Figure 3

Powder X-ray diffraction profiles of solid residues after impacts. (a) Iron meteorite (IM) analogue before impact. (b) IM analogue after impact. (c) ordinary chondrite (OC) analogue before impact. (d) OC analogue after impact. Sd: siderite, Fo: forsterite.

A part of NaHCO3 was dissolved in water and was presented as HCO3 in the starting materials. A previous ab initio molecular dynamics calculation showed the formation of formic acid (HCOOH) from HCO3 and H with metallic Fe oxidation after several picoseconds under high pressure and high temperature conditions generated by a 5 km/s meteorite impact45. In the present experiments, the duration of shock compression was >100 times longer than the calculation, and further HCO3 reduction most likely formed formaldehyde (H2CO). Formaldehyde condenses to form larger aldehydes in alkaline solution46 and formation of various amino acids from aldehydes and ammonia have been well known47,48. In this type of amino acid synthesis, smaller amino acids form in larger yields and therefore larger amino acids would not be formed in detectable amounts in this small-scale simulation. More amino acids might have been formed if the starting martials were larger enough like natural impacts.

The formation of NH3 in impact-induced reactions with metallic Fe has been shown in both laboratory and numerical simulations37,39. In the cooling period, amino acids would be formed from aldehydes with the involvement of NH3 since amino acids are unstable at high temperatures, typically >300 °C (see Supplementary Information). Higher yields of simpler amino-acids are consistent with this formation via mono-carbon compounds such as formaldehyde (i.e., higher yields of glycine than alanine; Fig. 2). Similar yields of glycine in NH3-free experiments and 20 mM NH3 experiment suggest that NH3 formed during the impact-induced reactions worked similarly to the ammonia in the starting material. Thus, the 10−5 mol/L oceanic ammonia concentration suggested in a previous work may not provide a significant difference in amino acid synthesis from an NH3-free ocean in such a type of impact synthesis.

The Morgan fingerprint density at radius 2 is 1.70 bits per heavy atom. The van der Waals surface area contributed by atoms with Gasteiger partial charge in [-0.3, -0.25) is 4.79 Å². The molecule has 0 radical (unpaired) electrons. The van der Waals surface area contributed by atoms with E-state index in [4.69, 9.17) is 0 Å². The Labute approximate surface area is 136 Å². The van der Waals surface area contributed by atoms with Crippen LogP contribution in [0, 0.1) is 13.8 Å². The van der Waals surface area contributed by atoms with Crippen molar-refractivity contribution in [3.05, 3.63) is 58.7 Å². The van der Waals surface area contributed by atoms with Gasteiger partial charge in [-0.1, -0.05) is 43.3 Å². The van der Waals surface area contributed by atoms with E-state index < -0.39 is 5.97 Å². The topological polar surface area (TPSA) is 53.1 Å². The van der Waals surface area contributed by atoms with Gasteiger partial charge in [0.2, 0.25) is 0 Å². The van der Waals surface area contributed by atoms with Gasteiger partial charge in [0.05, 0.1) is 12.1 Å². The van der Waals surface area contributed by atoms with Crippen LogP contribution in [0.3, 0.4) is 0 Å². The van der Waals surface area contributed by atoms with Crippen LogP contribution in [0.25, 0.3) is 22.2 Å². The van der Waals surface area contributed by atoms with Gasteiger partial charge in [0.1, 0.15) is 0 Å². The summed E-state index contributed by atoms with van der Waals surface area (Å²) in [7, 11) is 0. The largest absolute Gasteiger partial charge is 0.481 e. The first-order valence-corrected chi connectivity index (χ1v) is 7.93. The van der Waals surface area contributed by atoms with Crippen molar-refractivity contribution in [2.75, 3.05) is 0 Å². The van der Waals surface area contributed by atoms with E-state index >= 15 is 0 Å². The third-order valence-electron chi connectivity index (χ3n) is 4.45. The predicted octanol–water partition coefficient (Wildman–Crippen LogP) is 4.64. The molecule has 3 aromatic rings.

Abiotic syntheses of various organic compounds, including amino acids, have been successful in previous impact experiments when reduced forms of C and N were used as starting materials17,21. However, such reduced species were not the most likely major components of the early Earth’s atmosphere and ocean, and their availability is unclear. Formation of amino acids from non-reduced C and N sources, which were abundant on Earth during the Hadean, proposes an additional source other than the reactions associated with spark discharge (Figs. 2a and S1).

In natural meteorite/asteroid impacts, small projectiles less than 20 m tend to be broken in air and do not impact on the ground surface with hypervelocity (i.e., more than several km/sec)49. Projectiles larger than 100 m radius are expected to impact the ground surface with an initial velocity (i.e., mostly more than 11 km/sec) and these impactors are expected to be crashed significantly by the impact and react with terrestrial materials. Projectiles having 20 to 100 m radius have various impact velocities. Further, temperature profile of materials in an impactor is not homogeneous through the impact process; it differs significantly depending on its location in the impactor50. The temperature and pressure profile of the present impact would be applicable to some part of materials in the middle scale projectiles having 20 to 100 m radius.